by Maxime LaBoissonniere

A painless intro to working with APIs

Typical API call

If you work anywhere near the web development industry, you’re sure to hear these three infamous letters: A. P. I.

They get thrown around by beginners and experts alike:

“Why do I have to make an API call? Does it have a number?”

“A simple call to this third party API will do the trick here.”

“We’ll build you a RESTful API; making sure your new system plays well with other services.”

While APIs may first seem intimidating, they can literally change your life as a developer.

Why? Well, learning to use APIs properly can simplify, accelerate, and strengthen your development workflow. Building or integrating APIs brings benefits for both clients and yourself.

As developers, you often hear the advice: “don’t re-invent the wheel”.

Jokes aside, APIs play a significant role in you not re-inventing the wheel. Understanding the basics of APIs is a crucial skill for modern web developers. In this post, I’ll help you do just that. We’ll cover:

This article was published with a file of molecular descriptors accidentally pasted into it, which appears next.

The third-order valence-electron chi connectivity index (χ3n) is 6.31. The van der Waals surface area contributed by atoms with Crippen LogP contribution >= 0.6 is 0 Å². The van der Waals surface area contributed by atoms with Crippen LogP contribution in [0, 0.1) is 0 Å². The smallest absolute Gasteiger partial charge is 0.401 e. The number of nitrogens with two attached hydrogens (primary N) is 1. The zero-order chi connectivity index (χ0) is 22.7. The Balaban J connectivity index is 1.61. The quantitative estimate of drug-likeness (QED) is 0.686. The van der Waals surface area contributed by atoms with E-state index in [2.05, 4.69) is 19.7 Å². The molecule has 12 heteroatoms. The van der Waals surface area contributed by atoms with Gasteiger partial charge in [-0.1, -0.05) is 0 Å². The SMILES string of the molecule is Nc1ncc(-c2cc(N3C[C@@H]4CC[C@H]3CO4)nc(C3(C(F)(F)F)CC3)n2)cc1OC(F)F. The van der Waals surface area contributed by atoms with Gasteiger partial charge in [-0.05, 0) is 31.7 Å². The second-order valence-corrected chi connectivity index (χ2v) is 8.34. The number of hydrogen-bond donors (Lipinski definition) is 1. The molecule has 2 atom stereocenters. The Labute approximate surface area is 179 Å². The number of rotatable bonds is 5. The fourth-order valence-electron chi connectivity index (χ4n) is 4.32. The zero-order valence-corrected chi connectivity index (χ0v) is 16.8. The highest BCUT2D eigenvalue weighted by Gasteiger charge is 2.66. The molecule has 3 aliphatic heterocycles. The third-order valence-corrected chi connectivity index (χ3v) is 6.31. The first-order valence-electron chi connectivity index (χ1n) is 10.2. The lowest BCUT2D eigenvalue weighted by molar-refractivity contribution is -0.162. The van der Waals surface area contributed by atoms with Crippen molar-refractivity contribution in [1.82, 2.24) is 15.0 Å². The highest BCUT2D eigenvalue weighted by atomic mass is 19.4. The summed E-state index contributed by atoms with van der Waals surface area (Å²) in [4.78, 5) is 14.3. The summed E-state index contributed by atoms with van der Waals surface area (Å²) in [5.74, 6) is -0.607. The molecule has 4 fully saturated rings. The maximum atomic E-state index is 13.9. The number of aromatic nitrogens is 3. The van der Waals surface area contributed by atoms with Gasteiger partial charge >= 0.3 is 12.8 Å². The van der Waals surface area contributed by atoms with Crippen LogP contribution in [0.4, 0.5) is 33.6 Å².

• The benefits of using an API
  • What an API really is
  • What types of APIs there are
  • Practical use cases

Let’s dive into it, shall we?

Why use APIs?

Level up your dev skills with APIs

One of the first big milestones in my programming career was understanding APIs properly. I still use them every single day.

Before stepping into the nitty-gritty, let me first convince you that understanding APIs is well worth your time. How so?

Because learning to use APIs dramatically increases your development effectiveness.

First, it allows you to leverage pre-existing logic you don’t have to write. Some stuff you might just not be able to code yourself! To save precious time as a developer, it is important to have an idea what the API landscape looks like.

Second, many development problems you’ll encounter have already been solved by someone before you.

These existing solutions could be FaaS, libraries, web services, SDKs, content APIs. Whatever shape they take, you’ll most likely need an API to interact with them.

What are APIs, exactly?

Web APIs, image from MS